Growing up, Ed Rosenthal was curious why his family was so small. He had no siblings or cousins, and he had barely any extended family. It wasn’t something that his parents discussed, and Rosenthal never gave it much thought until a recent mission trip to Israel with his wife, Betty.
While in Israel, the Longboat Key residents decided to visit Yad Vashem, the world’s largest Holocaust museum. As part of one exhibit, an audio recording continually plays the names of the 1.5 million children killed during the Holocaust. As the Rosenthals entered the exhibit, the recording began to recite the names of the children also with the last name Rosenthal.
“I never understood why I didn’t have much family,” says Ed Rosenthal. “But, as I was listening to those names, I started to put things together. It really hit home for us.”
He and his wife were sure the timing was more than a coincidence.
“As soon as we stepped in, that was the first name we heard: Esther Rosenthal,” says Ed Rosenthal. “Of all the names that could have been playing, and of all the exhibits we could’ve been in, we just happened to be there when they were reading the Rosenthal names. I don’t know what those odds are.”
When they returned to Sarasota, the couple sought a way to continue to honor the lives of children lost in the Holocaust. During their trip to Israel, they had visited a remembrance orchard and decided to create one of their own at their synagogue, Temple Beth Sholom.
After meeting with Temple Beth Sholom’s executive director, Mitch Weiss, Ed and Betty Rosenthal worked with the Jewish Federation of Sarasota-Manatee, the temple and fellow temple members, the Blumenthal family, to bring the orchard to life.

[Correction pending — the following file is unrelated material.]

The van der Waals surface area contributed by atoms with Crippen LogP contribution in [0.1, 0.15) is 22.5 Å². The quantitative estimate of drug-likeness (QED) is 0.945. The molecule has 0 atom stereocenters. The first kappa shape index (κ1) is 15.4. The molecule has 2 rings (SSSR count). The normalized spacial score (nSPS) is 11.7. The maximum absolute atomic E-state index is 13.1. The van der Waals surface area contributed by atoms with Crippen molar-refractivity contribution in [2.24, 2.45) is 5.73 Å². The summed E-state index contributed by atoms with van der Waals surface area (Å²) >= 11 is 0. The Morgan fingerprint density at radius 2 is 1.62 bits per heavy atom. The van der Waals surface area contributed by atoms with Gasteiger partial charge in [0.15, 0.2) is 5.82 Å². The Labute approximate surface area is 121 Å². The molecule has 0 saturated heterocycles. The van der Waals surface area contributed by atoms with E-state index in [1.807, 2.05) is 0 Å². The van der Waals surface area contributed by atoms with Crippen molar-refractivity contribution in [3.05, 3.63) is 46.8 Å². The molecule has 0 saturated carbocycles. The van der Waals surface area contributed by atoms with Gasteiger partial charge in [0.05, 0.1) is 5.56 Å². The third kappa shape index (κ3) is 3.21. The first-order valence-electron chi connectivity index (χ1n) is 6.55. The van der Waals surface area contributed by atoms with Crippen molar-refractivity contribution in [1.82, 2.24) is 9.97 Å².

“It’s been a community labor of love,” says Betty Rosenthal.
The Yad Vashem website includes a database of Holocaust victims’ names and brief biographies of each. After finding a story with special significance, donors can commemorate that child’s life by contributing a fruit tree of their choice and plaque to the garden. Dedications cost $180, but a fund is available for those who cannot afford the cost.
The orchard opened in April with a dedication ceremony for the first seven trees, which have already began to yield fruit, such as avocado, mango and pomegranate. Each tree is connected to an Israel-inspired drip-irrigation system and includes a plaque with the child’s name in Hebrew and English, the donor’s name and a symbolic depiction of a young tree, cut down before it had a chance to grow.
In addition to being a place of reflection, the Rosenthals say the organic, chemical-free orchard will eventually provide food for Temple Beth Sholom students, so that as they eat, they can remember a child who was less fortunate.
“As the last witnesses to the Holocaust continue to disappear, we wanted to leave something lasting for the next generation,” says Ed Rosenthal. “It’s so important that they never forget.”